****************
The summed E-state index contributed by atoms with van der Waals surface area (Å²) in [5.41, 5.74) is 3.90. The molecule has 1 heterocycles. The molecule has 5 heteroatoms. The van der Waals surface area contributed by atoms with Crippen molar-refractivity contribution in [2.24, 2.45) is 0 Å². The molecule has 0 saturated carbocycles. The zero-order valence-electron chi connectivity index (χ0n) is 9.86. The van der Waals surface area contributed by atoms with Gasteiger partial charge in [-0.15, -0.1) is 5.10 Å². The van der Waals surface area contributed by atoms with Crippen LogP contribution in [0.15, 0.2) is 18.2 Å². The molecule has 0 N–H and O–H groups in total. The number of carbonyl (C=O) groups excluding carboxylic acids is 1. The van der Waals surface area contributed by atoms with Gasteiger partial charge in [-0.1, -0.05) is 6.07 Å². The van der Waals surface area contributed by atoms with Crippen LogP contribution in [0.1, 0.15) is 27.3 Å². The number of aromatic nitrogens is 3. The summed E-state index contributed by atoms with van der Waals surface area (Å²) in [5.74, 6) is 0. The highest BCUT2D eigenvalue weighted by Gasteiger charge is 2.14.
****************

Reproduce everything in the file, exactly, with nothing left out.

The summed E-state index contributed by atoms with van der Waals surface area (Å²) in [5.41, 5.74) is 3.90. The molecule has 1 heterocycles. The molecule has 5 heteroatoms. The van der Waals surface area contributed by atoms with Crippen molar-refractivity contribution in [2.24, 2.45) is 0 Å². The molecule has 0 saturated carbocycles. The zero-order valence-electron chi connectivity index (χ0n) is 9.86. The van der Waals surface area contributed by atoms with Gasteiger partial charge in [-0.15, -0.1) is 5.10 Å². The van der Waals surface area contributed by atoms with Crippen LogP contribution in [0.15, 0.2) is 18.2 Å². The molecule has 0 N–H and O–H groups in total. The number of carbonyl (C=O) groups excluding carboxylic acids is 1. The van der Waals surface area contributed by atoms with Gasteiger partial charge in [-0.1, -0.05) is 6.07 Å². The van der Waals surface area contributed by atoms with Crippen LogP contribution in [0.1, 0.15) is 27.3 Å². The number of aromatic nitrogens is 3. The summed E-state index contributed by atoms with van der Waals surface area (Å²) in [5.74, 6) is 0. The highest BCUT2D eigenvalue weighted by Gasteiger charge is 2.14.